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PH06 Ecological Condition Indices and Report Cards
(PH69) Environmental Protection Indicators for California (EPIC): Ecosystem Health Indicators.
Washburn, B.1, Zimny, C.2, Ruffolo, J. 3, Joab, B. 1, Penberth, M.4, Low, A.5, Hoshovsky, Turner5, Takemoto, B.6, Fong, B8, Petreas , M.7, 1 Office of Environmental Health Hazard Assessment, Sacramento, CA, USA2 Department of Forestry, Sacramento, CA, USA3 California Research Bureau, Sacramento, CA, USA4 Department of Conservation, Sacramento, CA, USA5 Department of Fish & Game, Sacramento, CA, USA6 Air Resources Board, Sacramento, CA, USA8 7 Department of Toxic Substances Control, Berkeley, CA, USA
ABSTRACT- The Environmental Protection Indicators for California (EPIC) Project is a coordinated undertaking by Cal/EPA and the Resources Agency to assess environmental conditions in the state, with the goal of using the indicators to develop and modify policy and programs. The EPIC Project developed an environmental indicator system based on the pressure-state-effect-response conceptual model as defined by the Organization for Environmental Cooperation and Development. The 2-year process of developing the first set of 84 indicators, 23 of which focused on ecosystem health, began with a conference of stakeholders to define environmental issues of concern and possible indicators. The ecosystem health sub-committee categorized the issues relating to ecosystem health as habitat quality and quantity, biodiversity, and key functions of the ecosystems of the state: freshwater and coastal, desert, forests, shrub lands and grasslands, urban, and agroecosystems. In addition to these categories, land use and threatened and endangered species were identified as overarching issues. The primary criteria for indicator selection were adequate data quality, representativeness, sensitivity, and ability to support environmental decisions. Trend data for indicator development was identified for the population of chinook salmon, clarity of Lake Tahoe, status of the desert tortoise, change in forest canopy cover, and conversion of farmland to other uses, to name a few. In many cases, the best indicators to represent an issue could not be developed due to the lack of reliable data. In other cases, reliable data existed only for a small geographical area so the value of the information gathered from the indicator was not representative enough to assess statewide conditions. More comprehensive and systematic monitoring of the state[prime]s ecosystems is needed to permit a full scientific assessment of ecosystem health and condition.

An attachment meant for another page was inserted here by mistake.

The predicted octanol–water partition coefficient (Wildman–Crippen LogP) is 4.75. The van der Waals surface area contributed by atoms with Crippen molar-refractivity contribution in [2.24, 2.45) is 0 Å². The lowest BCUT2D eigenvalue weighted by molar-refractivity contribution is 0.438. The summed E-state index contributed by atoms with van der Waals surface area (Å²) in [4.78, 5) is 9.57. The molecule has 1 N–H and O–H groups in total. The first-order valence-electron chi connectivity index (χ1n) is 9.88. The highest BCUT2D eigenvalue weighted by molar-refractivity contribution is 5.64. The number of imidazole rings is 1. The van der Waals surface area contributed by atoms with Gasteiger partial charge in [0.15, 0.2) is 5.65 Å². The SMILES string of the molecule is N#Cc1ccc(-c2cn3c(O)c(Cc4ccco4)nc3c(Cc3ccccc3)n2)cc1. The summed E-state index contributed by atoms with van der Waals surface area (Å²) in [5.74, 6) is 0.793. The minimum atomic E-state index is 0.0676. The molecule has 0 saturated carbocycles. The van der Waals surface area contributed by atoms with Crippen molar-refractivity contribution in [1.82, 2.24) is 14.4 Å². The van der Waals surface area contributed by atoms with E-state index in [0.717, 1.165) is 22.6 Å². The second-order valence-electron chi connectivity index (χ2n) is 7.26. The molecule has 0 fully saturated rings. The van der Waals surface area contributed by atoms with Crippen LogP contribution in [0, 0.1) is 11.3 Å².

Key words: ecosystem, indicators, environmental
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